For the past year or so, I’ve been trolled on Facebook for a breastfeeding video.
Millie, just barely over a year, was hot and tired. She hadn’t thrown a tantrum… that’s not really her style, but she made it clear that dinner wasn’t her priority. She didn’t want to be worn, or have a yogurt, or watch an episode of Mickey. The comfort she was seeking was me. She needed love.
And how do we give our kids love?
We feed them, bathe them. We cuddle, and rock, and sing. We offer pacifiers, water, milk, juice. We offer them a breast for breastfed babies.
At the moment we’d come to a breaking point. I wanted a glass of wine, she wanted to nurse, and as the adult I made a choice. Her wants, more like needs, trumped my need that was really a want. I had ways to handle my stress and disdain for the heat, my exhaustion, my hunger. She had one. And I was it.
Among the comments that I received were “disgusting”, “child abuser”, “porn”. People were so concerned with how my breasts would look after I nursed my children.
Addie didn’t nurse for long; between new motherhood and a not so great latch, engorged breasts, and her diagnosis, I exclusively pumped for her for a year and a half. And post-pumping, when the milk was gone, my body bounced back- and those breasts went back to just being Chelley’s boobs.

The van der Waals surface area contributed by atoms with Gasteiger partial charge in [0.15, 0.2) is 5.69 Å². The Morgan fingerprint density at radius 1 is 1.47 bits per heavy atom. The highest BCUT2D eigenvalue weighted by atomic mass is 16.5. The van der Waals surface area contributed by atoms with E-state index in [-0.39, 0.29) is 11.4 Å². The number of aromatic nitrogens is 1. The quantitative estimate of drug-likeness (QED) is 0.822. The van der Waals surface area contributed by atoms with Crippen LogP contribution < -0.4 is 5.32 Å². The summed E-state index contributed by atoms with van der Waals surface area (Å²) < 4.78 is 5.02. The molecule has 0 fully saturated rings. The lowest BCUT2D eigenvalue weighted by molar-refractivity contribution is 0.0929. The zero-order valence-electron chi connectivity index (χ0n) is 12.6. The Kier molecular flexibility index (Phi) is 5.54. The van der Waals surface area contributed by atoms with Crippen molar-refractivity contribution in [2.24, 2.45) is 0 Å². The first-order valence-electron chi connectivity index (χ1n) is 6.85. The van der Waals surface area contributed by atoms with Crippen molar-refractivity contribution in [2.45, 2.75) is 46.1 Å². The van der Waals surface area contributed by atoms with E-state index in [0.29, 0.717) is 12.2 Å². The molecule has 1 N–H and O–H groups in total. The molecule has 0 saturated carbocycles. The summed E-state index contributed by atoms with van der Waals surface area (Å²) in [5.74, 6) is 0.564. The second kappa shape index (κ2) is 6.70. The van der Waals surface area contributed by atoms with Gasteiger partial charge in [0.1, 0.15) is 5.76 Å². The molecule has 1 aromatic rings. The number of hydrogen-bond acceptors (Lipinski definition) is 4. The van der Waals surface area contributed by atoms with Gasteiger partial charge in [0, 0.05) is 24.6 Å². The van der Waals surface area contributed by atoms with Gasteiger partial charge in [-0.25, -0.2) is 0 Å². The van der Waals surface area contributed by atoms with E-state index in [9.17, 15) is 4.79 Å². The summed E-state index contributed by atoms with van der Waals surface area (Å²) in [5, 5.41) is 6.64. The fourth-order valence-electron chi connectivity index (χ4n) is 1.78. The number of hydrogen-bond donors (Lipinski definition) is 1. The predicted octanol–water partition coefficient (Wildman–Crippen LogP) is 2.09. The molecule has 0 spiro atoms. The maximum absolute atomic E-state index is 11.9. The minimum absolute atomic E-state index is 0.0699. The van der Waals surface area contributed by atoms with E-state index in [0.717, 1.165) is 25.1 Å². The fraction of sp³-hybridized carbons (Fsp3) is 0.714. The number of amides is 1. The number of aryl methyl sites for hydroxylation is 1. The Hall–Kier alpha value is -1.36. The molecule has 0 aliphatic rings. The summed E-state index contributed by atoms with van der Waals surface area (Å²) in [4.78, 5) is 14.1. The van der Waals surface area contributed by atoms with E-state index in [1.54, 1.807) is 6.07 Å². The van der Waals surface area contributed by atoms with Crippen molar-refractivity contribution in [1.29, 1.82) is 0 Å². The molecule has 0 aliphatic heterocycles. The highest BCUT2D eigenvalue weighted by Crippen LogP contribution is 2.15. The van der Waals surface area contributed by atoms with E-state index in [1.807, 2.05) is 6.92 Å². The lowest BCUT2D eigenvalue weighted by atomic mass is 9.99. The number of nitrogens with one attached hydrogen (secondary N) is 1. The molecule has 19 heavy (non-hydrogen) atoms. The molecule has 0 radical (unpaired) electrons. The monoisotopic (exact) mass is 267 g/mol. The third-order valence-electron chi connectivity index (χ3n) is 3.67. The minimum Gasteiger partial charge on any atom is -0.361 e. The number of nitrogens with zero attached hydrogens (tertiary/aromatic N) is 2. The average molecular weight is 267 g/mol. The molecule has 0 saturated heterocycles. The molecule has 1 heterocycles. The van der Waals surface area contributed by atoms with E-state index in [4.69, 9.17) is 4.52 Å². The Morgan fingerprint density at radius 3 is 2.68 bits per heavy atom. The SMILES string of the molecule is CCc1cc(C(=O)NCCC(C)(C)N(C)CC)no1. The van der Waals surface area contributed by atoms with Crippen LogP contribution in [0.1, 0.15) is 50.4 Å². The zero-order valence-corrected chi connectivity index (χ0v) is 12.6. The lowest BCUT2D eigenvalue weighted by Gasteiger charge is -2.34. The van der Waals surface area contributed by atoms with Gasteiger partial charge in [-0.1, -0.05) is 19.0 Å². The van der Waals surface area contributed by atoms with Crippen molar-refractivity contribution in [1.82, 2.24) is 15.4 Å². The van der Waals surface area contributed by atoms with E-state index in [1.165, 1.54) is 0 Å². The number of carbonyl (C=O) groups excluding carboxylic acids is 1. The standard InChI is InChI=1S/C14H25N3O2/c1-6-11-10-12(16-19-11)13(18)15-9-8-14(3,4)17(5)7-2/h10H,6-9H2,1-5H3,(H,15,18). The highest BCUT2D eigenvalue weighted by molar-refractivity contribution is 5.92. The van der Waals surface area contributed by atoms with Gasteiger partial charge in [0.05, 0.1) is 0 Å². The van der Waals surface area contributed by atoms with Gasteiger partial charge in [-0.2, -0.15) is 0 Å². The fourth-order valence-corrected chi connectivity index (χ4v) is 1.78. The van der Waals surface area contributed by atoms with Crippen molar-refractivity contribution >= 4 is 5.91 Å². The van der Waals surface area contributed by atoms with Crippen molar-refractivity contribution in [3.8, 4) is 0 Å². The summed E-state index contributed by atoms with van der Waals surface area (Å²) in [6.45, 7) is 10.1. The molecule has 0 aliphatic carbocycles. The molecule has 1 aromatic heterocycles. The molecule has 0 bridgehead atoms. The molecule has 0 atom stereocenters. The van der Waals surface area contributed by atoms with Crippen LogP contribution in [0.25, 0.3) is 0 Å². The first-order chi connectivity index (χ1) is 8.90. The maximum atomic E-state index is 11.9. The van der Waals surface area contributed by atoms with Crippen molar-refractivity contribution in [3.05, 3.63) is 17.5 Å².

When I had Millie, again I went through painfully engorged breasts. Exclusively breastfeeding her while pumping donor milk for over a year, felt like a lot for my body. Three years later and still nursing, though nearing the end of our journey, has changed me a bit. As we’ve weaned to once in the morning, it’s a nice routine, she and I tucked in together on half the bed, cuddled in before my 6am run. Even when she asks later in the day, I know she really wants something else and she has the means to ask for. Playing boardgames, like Doc McStuffins Operation, has really taken over as a distraction here. She is looking for comfort- and typically, a little more time with me, one-on-one, is what she seeks. She’s looking for the same love, comfort and security now as she did a year ago- only this time, as I did then, she now has other methods of coping.
As I was getting out of the shower the other day, I looked down. Huh, some of those people were right. They’ve changed and I look different. As I was shrugging off the daydream of Chelley circa 2003, the girls busted through the bathroom door. They smiled at my body- their eyes not meeting mine, but scanning my bare skin, as I stood there holding my towel.
We are not a family of shame and embarrassment. I do not run to shield my body from their eyes. I am proud of the muscles that define my arms and the dimples on my legs. I strive for progress of health not some ideal perfection. But as I stood there, wet and warm from the hot summer morning and the water from my shower, I felt uncomfortable… until Addie reached up, placed a hand over the lines that scatter below my belly button and asked, “Is this where I was?” I felt my stretch marks relax under her palm.
“Yes, baby girl, this is where you were.”
“And mama’s booboos?” Millie. “I love booboos.”